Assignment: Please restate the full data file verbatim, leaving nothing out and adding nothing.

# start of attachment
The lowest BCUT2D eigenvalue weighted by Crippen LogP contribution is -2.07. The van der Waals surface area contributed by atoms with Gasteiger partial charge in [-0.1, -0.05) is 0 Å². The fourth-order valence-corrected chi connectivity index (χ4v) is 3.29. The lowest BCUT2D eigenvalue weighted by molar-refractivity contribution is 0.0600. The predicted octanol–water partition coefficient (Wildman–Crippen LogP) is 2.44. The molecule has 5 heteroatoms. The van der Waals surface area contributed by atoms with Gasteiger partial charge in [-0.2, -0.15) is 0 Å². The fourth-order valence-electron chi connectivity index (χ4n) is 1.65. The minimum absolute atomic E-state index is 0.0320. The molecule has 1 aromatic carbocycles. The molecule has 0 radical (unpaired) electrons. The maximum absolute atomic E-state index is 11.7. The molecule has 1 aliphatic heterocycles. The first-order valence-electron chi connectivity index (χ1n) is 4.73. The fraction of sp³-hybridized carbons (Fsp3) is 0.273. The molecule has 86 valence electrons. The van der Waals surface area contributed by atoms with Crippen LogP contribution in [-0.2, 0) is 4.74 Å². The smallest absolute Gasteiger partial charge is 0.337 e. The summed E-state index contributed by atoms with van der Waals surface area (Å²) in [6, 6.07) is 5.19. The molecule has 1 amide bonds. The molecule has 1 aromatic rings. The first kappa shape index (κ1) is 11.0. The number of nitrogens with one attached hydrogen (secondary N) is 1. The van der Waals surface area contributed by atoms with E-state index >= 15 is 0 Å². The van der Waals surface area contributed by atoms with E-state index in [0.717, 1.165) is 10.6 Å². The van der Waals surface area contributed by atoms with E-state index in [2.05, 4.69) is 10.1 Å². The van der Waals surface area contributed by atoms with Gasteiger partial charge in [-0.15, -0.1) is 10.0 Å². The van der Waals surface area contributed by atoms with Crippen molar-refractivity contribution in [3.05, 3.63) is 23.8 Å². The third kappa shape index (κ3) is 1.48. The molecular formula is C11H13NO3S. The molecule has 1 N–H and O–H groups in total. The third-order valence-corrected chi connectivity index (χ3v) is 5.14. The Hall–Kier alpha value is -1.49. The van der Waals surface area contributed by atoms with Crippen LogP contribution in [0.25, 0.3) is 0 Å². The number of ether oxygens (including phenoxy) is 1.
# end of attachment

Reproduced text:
The lowest BCUT2D eigenvalue weighted by Crippen LogP contribution is -2.07. The van der Waals surface area contributed by atoms with Gasteiger partial charge in [-0.1, -0.05) is 0 Å². The fourth-order valence-corrected chi connectivity index (χ4v) is 3.29. The lowest BCUT2D eigenvalue weighted by molar-refractivity contribution is 0.0600. The predicted octanol–water partition coefficient (Wildman–Crippen LogP) is 2.44. The molecule has 5 heteroatoms. The van der Waals surface area contributed by atoms with Gasteiger partial charge in [-0.2, -0.15) is 0 Å². The fourth-order valence-electron chi connectivity index (χ4n) is 1.65. The minimum absolute atomic E-state index is 0.0320. The molecule has 1 aromatic carbocycles. The molecule has 0 radical (unpaired) electrons. The maximum absolute atomic E-state index is 11.7. The molecule has 1 aliphatic heterocycles. The first-order valence-electron chi connectivity index (χ1n) is 4.73. The fraction of sp³-hybridized carbons (Fsp3) is 0.273. The molecule has 86 valence electrons. The van der Waals surface area contributed by atoms with Crippen LogP contribution in [-0.2, 0) is 4.74 Å². The smallest absolute Gasteiger partial charge is 0.337 e. The summed E-state index contributed by atoms with van der Waals surface area (Å²) in [6, 6.07) is 5.19. The molecule has 1 amide bonds. The molecule has 1 aromatic rings. The first kappa shape index (κ1) is 11.0. The number of nitrogens with one attached hydrogen (secondary N) is 1. The van der Waals surface area contributed by atoms with E-state index >= 15 is 0 Å². The van der Waals surface area contributed by atoms with E-state index in [0.717, 1.165) is 10.6 Å². The van der Waals surface area contributed by atoms with E-state index in [2.05, 4.69) is 10.1 Å². The van der Waals surface area contributed by atoms with Gasteiger partial charge in [-0.15, -0.1) is 10.0 Å². The van der Waals surface area contributed by atoms with Crippen molar-refractivity contribution in [3.05, 3.63) is 23.8 Å². The third kappa shape index (κ3) is 1.48. The molecular formula is C11H13NO3S. The molecule has 1 N–H and O–H groups in total. The third-order valence-corrected chi connectivity index (χ3v) is 5.14. The Hall–Kier alpha value is -1.49. The van der Waals surface area contributed by atoms with Crippen LogP contribution in [0.25, 0.3) is 0 Å². The number of ether oxygens (including phenoxy) is 1.